A row over Johnson’s honors list dominated this week’s PMQs.
Prime minister’s questions: a shouty, jeery, very occasionally useful advert for British politics. Here’s what you need to know from today’s session in POLITICO’s weekly run-through.
What they sparred about: It’s Boris Johnson’s world — we just live in it. Tory rows over the former prime minister’s blocked list of rewards for allies took center stage at this week’s PMQs — with both Rishi Sunak and Keir Starmer trying to show that they care about more important issues than whether Nadine Dorries gets to sit in the House of Lords. They both managed to talk about it loads regardless.
What Westminster is on about: Starmer opened with the — not entirely unreasonable — question: With rising bills, food prices and mortgage rates across the U.K., why is the Tory Party “arguing about who gets a peerage?”
Sunak — also not entirely unreasonably — pointed out that resignation honors lists have a long precedent and that Labour had its fair share of honors cronyism rows too, back in the day.
Is it hot in here? A week of dizzyingly warm weather in London seemed to have taken its toll on the hot-headed leaders. Sunak joked about (Sir) Keir Starmer’s knighthood and said the Labour leader has a policy of “British jobs for Russian workers” (citation needed).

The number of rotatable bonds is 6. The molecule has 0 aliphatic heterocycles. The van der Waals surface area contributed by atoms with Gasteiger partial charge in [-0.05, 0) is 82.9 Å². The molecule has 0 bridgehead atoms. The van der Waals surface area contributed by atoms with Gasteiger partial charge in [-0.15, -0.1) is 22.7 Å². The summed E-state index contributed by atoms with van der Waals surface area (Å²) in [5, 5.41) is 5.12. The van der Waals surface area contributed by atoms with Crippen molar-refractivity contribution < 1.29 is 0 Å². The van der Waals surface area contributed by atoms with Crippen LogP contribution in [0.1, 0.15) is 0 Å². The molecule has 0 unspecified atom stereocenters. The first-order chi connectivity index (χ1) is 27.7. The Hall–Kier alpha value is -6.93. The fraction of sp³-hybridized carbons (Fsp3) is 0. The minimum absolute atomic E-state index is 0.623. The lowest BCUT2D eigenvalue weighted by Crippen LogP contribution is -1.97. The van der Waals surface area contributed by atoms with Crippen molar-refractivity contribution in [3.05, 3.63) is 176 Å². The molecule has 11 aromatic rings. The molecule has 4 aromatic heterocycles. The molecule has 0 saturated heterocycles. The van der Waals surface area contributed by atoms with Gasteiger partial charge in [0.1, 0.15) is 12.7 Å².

Election now! For his part, Starmer called on the PM to immediately trigger a general election — which would certainly turn the heat up on an already excruciatingly hot summer. The SNP’s Stephen Flynn even got in on the act, telling (5’6) Sunak to “grow up” after the PM made a jibe about ex-SNP leader Nicola Sturgeon’s recent quizzing by police.
Brave reference: Sunak said Labour’s economic plans are an example of “more chaos with Ed Miliband.” Regular viewers may remember the chain of events that followed ex-PM David Cameron’s first attempt at that line about his Labour nemesis. But what’s a huge constitutional upset, three Tory prime ministerial resignations and an economic slump among friends?
Ooft: Stray hit of the day came from the backbench Tory MP Philip Davies, who attacked the “socialist landmine” policy of banning buy-one-get-one-free grocery offers which he said was left behind for Sunak by the MP for Uxbridge and South Ruislip — one Boris Johnson. “I’m sure the prime minister remembers him: he’s the one who said we should be more conservative,” Davies said. “If only he’d had a majority of 80 and been prime minister and maybe he could have done something about it.” Sunak suppressed a grin.
Totally nonscientific scores on the doors: Not for the first time at PMQs, it was hard to see what the carefully-calculated jokes and jibes added. And if no one cares about the Johnson peerages row, why talk about it so much?
Sunak 5/10 … Starmer 5/10 … The piercing glare of the sun 100/10.